Back to your first domain! Click on any outbound link pointing to the second domain and repeat the process we just completed in the DebugView report.
The ga_session_id should be the same as the first one. However, the page_location parameter should be for the second domain.
At this point you can be sure that users and their sessions persist as they navigate across domains.
How do I Set Up Cross-Domain Tracking for Subdomains?
GA4 tracks subdomains automatically. As a result, you don’t have to go through the same process we’ve covered above.
To give you an idea of how this works in real life, let’s see how subdomain tracking shows up in GA4.
Subdomains help you create separate parts (that also include separate linked sites) of your website. This is often the case with blogs, online stores, or localized content that need to be organized differently while remaining connected to the one main site.
For example, let’s say that you own a website called www.mywebsiteA.com.
If you serve different cities with varying offers, your subdomains may look like www.newyork.mywebsiteA.com or www.paris.mywebsiteA.com
Here, the website www.measure.school and our subdomain www.demoshop.measure.school will be used.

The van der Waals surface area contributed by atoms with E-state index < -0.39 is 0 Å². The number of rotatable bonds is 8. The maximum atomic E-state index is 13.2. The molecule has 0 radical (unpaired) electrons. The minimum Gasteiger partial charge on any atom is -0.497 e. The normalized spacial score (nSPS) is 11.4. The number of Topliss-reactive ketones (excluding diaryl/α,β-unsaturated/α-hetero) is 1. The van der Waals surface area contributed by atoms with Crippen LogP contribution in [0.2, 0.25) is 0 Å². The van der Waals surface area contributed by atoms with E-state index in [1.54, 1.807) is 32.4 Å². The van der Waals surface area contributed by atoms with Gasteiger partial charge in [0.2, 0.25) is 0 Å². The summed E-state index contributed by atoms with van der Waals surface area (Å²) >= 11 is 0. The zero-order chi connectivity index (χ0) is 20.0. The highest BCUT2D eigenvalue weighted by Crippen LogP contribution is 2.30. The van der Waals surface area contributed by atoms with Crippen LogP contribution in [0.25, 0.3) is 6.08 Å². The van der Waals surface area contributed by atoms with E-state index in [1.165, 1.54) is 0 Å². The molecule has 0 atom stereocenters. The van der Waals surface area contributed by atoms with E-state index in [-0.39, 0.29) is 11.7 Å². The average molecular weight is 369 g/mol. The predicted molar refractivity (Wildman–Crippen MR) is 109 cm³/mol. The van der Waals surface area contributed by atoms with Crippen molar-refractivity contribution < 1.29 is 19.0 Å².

🚨 Note: Remember that you don’t have anything to configure for subdomain tracking. You should not add your subdomain or domain in the section Configure your domains.
This area should be blank unless you’re doing cross-domain tracking for a completely different domain (then it’ll look like our previous setup).
Let’s visit our domain www.measure.school to generate a pageview event. Then, we’ll go to the debugview report. Once there, pay attention to the session_id.
In our main domain www.measureschool.com, let’s click on a link sending us to our subdomain www.demoshop.measure.school which is our demo shop. This will generate a new pageview event in the DebugView.
Go back to the Debugview, select the new page_view event, and under Parameters, look at the ga_session_id once again. The ID number should be the same.
This proves that implementing cross-domain tracking for subdomains is not needed as GA4 does the job for you.
What is cross-domain tracking in Google Analytics 4?
Conceptually, cross-domain tracking in Google Analytics 4 is not different from its previous version. The only difference is that GA4 makes it easier to set it up in just a few clicks.
Cross-domain tracking is a way to identify users who navigate across different domains without treating them as separate users.
Google Analytics identifies users by assigning each a unique client ID and session ID. Both of them remain consistent as the users visit another website where cross-domain tracking is implemented.
Without this linking feature, a visitor going from one site to another will be considered two different people (specifically two different browsers or devices).